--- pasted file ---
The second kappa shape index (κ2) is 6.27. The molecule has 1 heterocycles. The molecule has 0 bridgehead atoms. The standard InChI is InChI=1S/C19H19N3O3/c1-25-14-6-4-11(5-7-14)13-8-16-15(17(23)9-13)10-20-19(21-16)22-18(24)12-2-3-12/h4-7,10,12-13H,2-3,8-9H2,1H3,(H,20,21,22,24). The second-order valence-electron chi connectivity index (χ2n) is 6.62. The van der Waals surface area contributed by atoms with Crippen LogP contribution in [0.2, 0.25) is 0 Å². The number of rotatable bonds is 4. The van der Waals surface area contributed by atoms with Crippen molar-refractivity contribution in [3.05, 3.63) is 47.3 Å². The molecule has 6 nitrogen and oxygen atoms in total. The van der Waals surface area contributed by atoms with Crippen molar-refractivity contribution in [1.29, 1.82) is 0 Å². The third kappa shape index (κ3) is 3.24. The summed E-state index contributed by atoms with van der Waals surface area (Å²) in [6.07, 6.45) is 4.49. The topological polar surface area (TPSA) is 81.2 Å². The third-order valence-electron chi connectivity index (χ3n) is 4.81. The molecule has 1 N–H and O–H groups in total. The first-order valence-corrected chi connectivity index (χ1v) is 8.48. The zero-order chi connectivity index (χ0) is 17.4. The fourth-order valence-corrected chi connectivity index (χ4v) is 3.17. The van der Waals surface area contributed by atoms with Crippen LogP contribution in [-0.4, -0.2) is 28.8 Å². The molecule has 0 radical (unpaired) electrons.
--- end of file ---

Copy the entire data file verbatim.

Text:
The second kappa shape index (κ2) is 6.27. The molecule has 1 heterocycles. The molecule has 0 bridgehead atoms. The standard InChI is InChI=1S/C19H19N3O3/c1-25-14-6-4-11(5-7-14)13-8-16-15(17(23)9-13)10-20-19(21-16)22-18(24)12-2-3-12/h4-7,10,12-13H,2-3,8-9H2,1H3,(H,20,21,22,24). The second-order valence-electron chi connectivity index (χ2n) is 6.62. The van der Waals surface area contributed by atoms with Crippen LogP contribution in [0.2, 0.25) is 0 Å². The number of rotatable bonds is 4. The van der Waals surface area contributed by atoms with Crippen molar-refractivity contribution in [3.05, 3.63) is 47.3 Å². The molecule has 6 nitrogen and oxygen atoms in total. The van der Waals surface area contributed by atoms with Crippen molar-refractivity contribution in [1.29, 1.82) is 0 Å². The third kappa shape index (κ3) is 3.24. The summed E-state index contributed by atoms with van der Waals surface area (Å²) in [6.07, 6.45) is 4.49. The topological polar surface area (TPSA) is 81.2 Å². The third-order valence-electron chi connectivity index (χ3n) is 4.81. The molecule has 1 N–H and O–H groups in total. The first-order valence-corrected chi connectivity index (χ1v) is 8.48. The zero-order chi connectivity index (χ0) is 17.4. The fourth-order valence-corrected chi connectivity index (χ4v) is 3.17. The van der Waals surface area contributed by atoms with Crippen LogP contribution in [-0.4, -0.2) is 28.8 Å². The molecule has 0 radical (unpaired) electrons.